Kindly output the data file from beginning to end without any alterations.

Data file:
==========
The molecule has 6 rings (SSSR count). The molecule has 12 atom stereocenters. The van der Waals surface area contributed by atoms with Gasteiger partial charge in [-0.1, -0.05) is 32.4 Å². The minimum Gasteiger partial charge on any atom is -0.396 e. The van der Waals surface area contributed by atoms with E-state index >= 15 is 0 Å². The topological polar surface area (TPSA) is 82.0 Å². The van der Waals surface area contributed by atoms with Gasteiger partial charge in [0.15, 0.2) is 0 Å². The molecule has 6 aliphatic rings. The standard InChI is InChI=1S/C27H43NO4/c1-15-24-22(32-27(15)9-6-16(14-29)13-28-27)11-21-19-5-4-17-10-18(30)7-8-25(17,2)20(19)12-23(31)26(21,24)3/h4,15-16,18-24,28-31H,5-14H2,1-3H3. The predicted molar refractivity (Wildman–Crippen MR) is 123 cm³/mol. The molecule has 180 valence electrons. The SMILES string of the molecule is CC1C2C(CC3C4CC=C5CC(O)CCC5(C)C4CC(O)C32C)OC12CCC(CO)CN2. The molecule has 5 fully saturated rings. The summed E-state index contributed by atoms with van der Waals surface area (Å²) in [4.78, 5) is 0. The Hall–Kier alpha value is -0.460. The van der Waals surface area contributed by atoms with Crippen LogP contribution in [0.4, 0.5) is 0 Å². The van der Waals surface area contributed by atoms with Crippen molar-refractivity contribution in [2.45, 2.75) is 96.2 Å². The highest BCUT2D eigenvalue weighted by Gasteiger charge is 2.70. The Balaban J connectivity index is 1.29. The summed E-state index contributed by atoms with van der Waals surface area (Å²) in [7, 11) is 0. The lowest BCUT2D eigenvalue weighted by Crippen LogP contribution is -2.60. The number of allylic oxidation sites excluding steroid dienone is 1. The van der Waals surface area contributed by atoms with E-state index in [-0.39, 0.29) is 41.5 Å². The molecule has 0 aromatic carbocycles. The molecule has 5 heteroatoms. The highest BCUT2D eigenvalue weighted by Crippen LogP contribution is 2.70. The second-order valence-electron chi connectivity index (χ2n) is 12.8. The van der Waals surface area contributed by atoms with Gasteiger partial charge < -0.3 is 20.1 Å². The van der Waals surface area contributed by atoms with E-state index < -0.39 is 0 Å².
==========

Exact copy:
The molecule has 6 rings (SSSR count). The molecule has 12 atom stereocenters. The van der Waals surface area contributed by atoms with Gasteiger partial charge in [-0.1, -0.05) is 32.4 Å². The minimum Gasteiger partial charge on any atom is -0.396 e. The van der Waals surface area contributed by atoms with E-state index >= 15 is 0 Å². The topological polar surface area (TPSA) is 82.0 Å². The van der Waals surface area contributed by atoms with Gasteiger partial charge in [0.15, 0.2) is 0 Å². The molecule has 6 aliphatic rings. The standard InChI is InChI=1S/C27H43NO4/c1-15-24-22(32-27(15)9-6-16(14-29)13-28-27)11-21-19-5-4-17-10-18(30)7-8-25(17,2)20(19)12-23(31)26(21,24)3/h4,15-16,18-24,28-31H,5-14H2,1-3H3. The predicted molar refractivity (Wildman–Crippen MR) is 123 cm³/mol. The molecule has 180 valence electrons. The SMILES string of the molecule is CC1C2C(CC3C4CC=C5CC(O)CCC5(C)C4CC(O)C32C)OC12CCC(CO)CN2. The molecule has 5 fully saturated rings. The summed E-state index contributed by atoms with van der Waals surface area (Å²) in [4.78, 5) is 0. The Hall–Kier alpha value is -0.460. The van der Waals surface area contributed by atoms with Crippen LogP contribution in [0.4, 0.5) is 0 Å². The van der Waals surface area contributed by atoms with Crippen molar-refractivity contribution in [2.45, 2.75) is 96.2 Å². The highest BCUT2D eigenvalue weighted by Gasteiger charge is 2.70. The Balaban J connectivity index is 1.29. The summed E-state index contributed by atoms with van der Waals surface area (Å²) in [7, 11) is 0. The lowest BCUT2D eigenvalue weighted by Crippen LogP contribution is -2.60. The number of allylic oxidation sites excluding steroid dienone is 1. The van der Waals surface area contributed by atoms with E-state index in [-0.39, 0.29) is 41.5 Å². The molecule has 0 aromatic carbocycles. The molecule has 5 heteroatoms. The highest BCUT2D eigenvalue weighted by Crippen LogP contribution is 2.70. The second-order valence-electron chi connectivity index (χ2n) is 12.8. The van der Waals surface area contributed by atoms with Gasteiger partial charge < -0.3 is 20.1 Å². The van der Waals surface area contributed by atoms with E-state index < -0.39 is 0 Å².